Our digital devices such as our phones, desk and lap tops and over head fluorescent lighting are being studied for health and visual implications. Digital eyestrain is a medical issue with serious symptoms that can affect learning and work productivity. Symptoms of digital eyestrain, or computer vision syndrome, include blurry vision, difficulty focusing, dry and irritated eyes, headaches, neck and back pain. Digital eyestrain has overtaken carpal-tunnel syndrome as the number one computer-related complaint.
Digital eyestrain does not just affect adults. Children are also at risk for eyestrain due to their growing use of digital devices. Children today have more digital tools at their disposal than ever before – tablets, smart phones, e-readers, videogames are just among a few. According to a study by the Kaiser family Foundation, children and teenagers (ages 8-18) spend more than 7 hours a day consuming electronic media. Before age 10, children’s eyes are not fully developed. Parents should supervise and limit the amount of screen time their children are permitted.
Nearly 70% of adults who report regular usage of media devices experienced some symptoms of digital eyestrain, but many did nothing to lessen their discomfort mainly due to lack of knowledge.
In the modern age of technology it is not uncommon to come home after a long day at work or school and blow off steam by reading an e-book or watching television. Lately, however, scientists have been cautioning against using light-emitting devices before bed. Why? The light from our devices is haves a higher concentration of blue light than natural light. Blue light affects levels of the sleep-inducing hormone melatonin more than any other wavelength. In other words, stressors that affect our circadian clocks, such as blue-light exposure, can have much more serious consequences than originally thought on our health because it affects our sleep.
What you can do
- Use dim red lights for night lights. Red light has the least power to shift circadian rhythm and suppress melatonin.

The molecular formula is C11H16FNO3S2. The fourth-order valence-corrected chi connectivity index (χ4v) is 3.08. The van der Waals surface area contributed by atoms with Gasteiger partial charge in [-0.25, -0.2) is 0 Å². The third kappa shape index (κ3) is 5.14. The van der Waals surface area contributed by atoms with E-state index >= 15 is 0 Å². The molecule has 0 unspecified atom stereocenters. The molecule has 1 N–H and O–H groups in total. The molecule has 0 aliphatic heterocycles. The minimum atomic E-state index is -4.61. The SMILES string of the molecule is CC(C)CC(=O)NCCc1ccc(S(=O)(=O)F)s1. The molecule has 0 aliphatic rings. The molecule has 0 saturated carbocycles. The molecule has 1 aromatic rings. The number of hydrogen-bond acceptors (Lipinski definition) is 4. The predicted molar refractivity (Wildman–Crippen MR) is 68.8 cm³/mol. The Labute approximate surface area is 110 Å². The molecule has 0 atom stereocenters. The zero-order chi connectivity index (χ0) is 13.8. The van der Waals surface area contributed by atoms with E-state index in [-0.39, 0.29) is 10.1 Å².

- Avoid looking at bright screens beginning two to three hours before bed.
- If you work a night shift or use a lot of electronic devices at night, consider wearing blue-blocking glasses.
- Expose yourself to lots of bright light during the day, which will boost your ability to sleep at night, as well as your mood and alertness during daylight.
Blue Light has a Dark Side according to a Harvard review study.
Light at night is bad for your health, and exposure to blue light emitted by electronics and energy-efficient lightbulbs may be especially so.
Until the advent of artificial lighting, the sun was the major source of lighting, and people spent their evenings in (relative) darkness. Now, in much of the world, evenings are illuminated, and we take our easy access to all those lumens pretty much for granted.
But we may be paying a price for basking in all that light. At night, light throws the body’s biological clock—the circadian rhythm—out of whack. Sleep suffers. Worse, research shows that it may contribute to the causation of cancer, diabetes, heart disease, and obesity.
But not all colors of light have the same effect. Blue wavelengths—which are beneficial during daylight hours because they boost attention, reaction times, and mood—seem to be the most disruptive at night. And the proliferation of electronics with screens, as well as energy-efficient lighting, is increasing our exposure to blue wavelengths, especially after sundown.
The health risks of night time light
Study after study has linked working the night shift and exposure to light at night to several types of cancer (breast, prostate), diabetes, heart disease, and obesity. It’s not exactly clear why nighttime light exposure seems to be so bad for us. But we do know that exposure to light suppresses the secretion of melatonin, a hormone that influences circadian rhythms, and there’s some experimental evidence (it’s very preliminary) that lower melatonin levels might explain the association with cancer.
A Harvard study shed a little bit of light on the possible connection to diabetes and possibly obesity. The researchers put 10 people on a schedule that gradually shifted the timing of their circadian rhythms. Their blood sugar levels increased, throwing them into a prediabetic state, and levels of leptin, a hormone that leaves people feeling full after a meal, went down.
Less-blue light in our light bulbs?
If blue light does have adverse health effects, then environmental concerns, and the quest for energy-efficient lighting, could be at odds with personal health. Those curlicue compact fluorescent lightbulbs and LED lights are much more energy-efficient than the old-fashioned incandescent lightbulbs we grew up with. But they also tend to produce more blue light.
The physics of fluorescent lights can’t be changed, but coatings inside the bulbs can be so they produce a warmer, less blue light. LED lights are more efficient than fluorescent lights, but they also produce a fair amount of light in the blue spectrum. Richard Hansler, a light researcher at John Carroll University in Cleveland, notes that ordinary incandescent lights also produce some blue light, although less than most fluorescent lightbulbs.